Cash remittances to the Caribbean have fallen due to crackdowns on criminal activity in the financial sector but fintechs are picking up some of the slack.
In the Caribbean, economic problems can arise from natural disasters or structural vulnerabilities. For most Caribbean and Central American countries, however, the biggest economic impacts come from the US, which can bring either prosperity or disaster. The quip famously attributed to former Mexican President Porfirio Díaz could well apply to the countries south and east: “So far from God and so close to the United States.”
Washington’s crackdown on money-laundering and terrorist-financing, for example, prompted many banks to sever correspondent relationships from 2013-2015, including in Central America and the Caribbean, to avoid any potential problems. This hampered cash remittances to many emerging-market economies, especially in the Arab world. But Caribbean nations merely saw the rate of growth in remittances level off for a couple of years, before leaping ahead again in 2014.
For 10 countries across both regions, remittances accounted for more than 10% of their GDP in 2017, according to data from the Inter-American Dialogue (IAD). For Haiti, the figure was 33.6%; and for Honduras, 19.5%. Cuba receives more than $3.5 billion a year from its 2 million emigrants. “Family remittances to Latin America and the Caribbean grew over 8% in 2017, reaching $75 billion,” IAD reports. “In terms of scale, remittances have grown nearly as much as exports from the region in 2017.”
Fintechs and other start-ups in the banking and money-transfer fields helped mitigate the impact of severed correspondent banking ties, says Otaviano Canuto, executive director at the World Bank Group. These innovations could have a wider impact in these economies, where households’ and small to medium-size companies’ access to the bank system is still limited.
More-widespread access to capital could spark entrepreneurship and economic diversification in the region; but for the present, Caribbean and Central American countries depend to a great degree on a few sources of income—all considerably intermeshed with the US. Guyana is growing strongly, supported by two large new gold mines and the prospect of oil production beginning in 2020.
For most countries in the region, and especially the island nations of the Caribbean zone, tourism is a lifeline. “Tourism is the industry with the best performance in this region; and it is sustaining economic activity, as the countries’ efforts to diversify their economies didn’t work,” says Jaime Reusche, senior analyst of sovereign risk for Latin America at Moody’s Investors Service. “These economies are trying to find ways to adapt to a new reality.”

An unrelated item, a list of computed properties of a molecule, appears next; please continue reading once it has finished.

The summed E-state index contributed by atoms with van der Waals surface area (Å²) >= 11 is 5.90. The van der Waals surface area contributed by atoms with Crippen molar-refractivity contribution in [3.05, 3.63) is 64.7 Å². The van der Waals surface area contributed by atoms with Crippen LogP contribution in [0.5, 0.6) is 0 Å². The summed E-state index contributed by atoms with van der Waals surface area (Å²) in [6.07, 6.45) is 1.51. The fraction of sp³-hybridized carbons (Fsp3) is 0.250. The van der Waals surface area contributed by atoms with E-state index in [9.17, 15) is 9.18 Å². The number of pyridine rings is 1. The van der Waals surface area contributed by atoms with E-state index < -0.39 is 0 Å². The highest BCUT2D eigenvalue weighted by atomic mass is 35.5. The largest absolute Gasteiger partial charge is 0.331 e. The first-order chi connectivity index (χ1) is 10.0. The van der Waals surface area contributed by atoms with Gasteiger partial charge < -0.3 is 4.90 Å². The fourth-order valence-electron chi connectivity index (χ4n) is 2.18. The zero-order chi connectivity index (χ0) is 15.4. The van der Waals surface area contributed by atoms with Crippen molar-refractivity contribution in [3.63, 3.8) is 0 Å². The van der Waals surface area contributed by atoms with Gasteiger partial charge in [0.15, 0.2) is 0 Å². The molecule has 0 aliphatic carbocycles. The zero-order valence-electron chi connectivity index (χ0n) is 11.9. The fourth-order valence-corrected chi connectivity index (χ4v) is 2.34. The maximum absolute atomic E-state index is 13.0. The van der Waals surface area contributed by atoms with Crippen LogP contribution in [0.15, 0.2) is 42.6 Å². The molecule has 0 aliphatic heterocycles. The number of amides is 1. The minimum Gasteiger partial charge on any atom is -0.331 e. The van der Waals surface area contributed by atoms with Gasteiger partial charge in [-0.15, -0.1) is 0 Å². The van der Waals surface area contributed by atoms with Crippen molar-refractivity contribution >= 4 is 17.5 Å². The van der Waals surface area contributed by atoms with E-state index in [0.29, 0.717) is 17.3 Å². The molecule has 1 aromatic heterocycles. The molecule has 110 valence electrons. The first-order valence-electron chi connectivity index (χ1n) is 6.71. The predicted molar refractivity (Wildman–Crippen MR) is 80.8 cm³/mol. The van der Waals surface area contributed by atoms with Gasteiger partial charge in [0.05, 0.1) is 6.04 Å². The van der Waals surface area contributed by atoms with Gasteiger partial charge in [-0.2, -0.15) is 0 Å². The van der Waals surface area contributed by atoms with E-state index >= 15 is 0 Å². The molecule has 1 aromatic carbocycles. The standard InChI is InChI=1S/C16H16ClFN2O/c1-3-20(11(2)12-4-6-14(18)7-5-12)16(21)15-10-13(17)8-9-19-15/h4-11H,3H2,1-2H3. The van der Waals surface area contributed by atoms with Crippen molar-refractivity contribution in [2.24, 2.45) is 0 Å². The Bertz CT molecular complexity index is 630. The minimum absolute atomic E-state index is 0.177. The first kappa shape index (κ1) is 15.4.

Even so, the near-term prospects for tourism in countries such as Barbados and Jamaica are far from outstanding, in large part due to damage from Hurricanes Harvey, Irma and Maria. And among the region’s commodity-export economies that depend heavily on the US market, such as Suriname and Trinidad and Tobago, low prices and the effects of climate change are dampening prospects as well.
Cuba: A Special Case
Prospects are even dimmer for Cuba—a special case, as it has been for the past 60 years.
“We cannot see significant changes in Cuba,” says Reusche. “The new constitution will not fundamentally change the economic model. The country still suffers a poor external liquidity situation; and with greatly diminished support from Venezuela, it has very limited alternatives.”
A new constitution is being drafted, one that carefully embraces some capitalist practices, as has been done in China and Vietnam, without revamping the economy entirely. It is not expected, for example, that the state will alter or abandon its role in the labor market. All foreign investors are required to transfer to the national government the task of hiring local workers. The companies then pay 100% of their salaries to the state, which in turn pays them a small percentage—not more than $20 per month—and deploys the rest elsewhere. The same salary rules apply to the almost 50,000 Cuban doctors who are working abroad—one more source of national income.
Reusche expresses disappointment that reforms haven’t gone further at a time when life expectancy is rising while the birth rate falls. The population is demanding more social programs but the government lacks the revenue to deliver them, and educational and health standards—a trademark of the revolution—are slipping.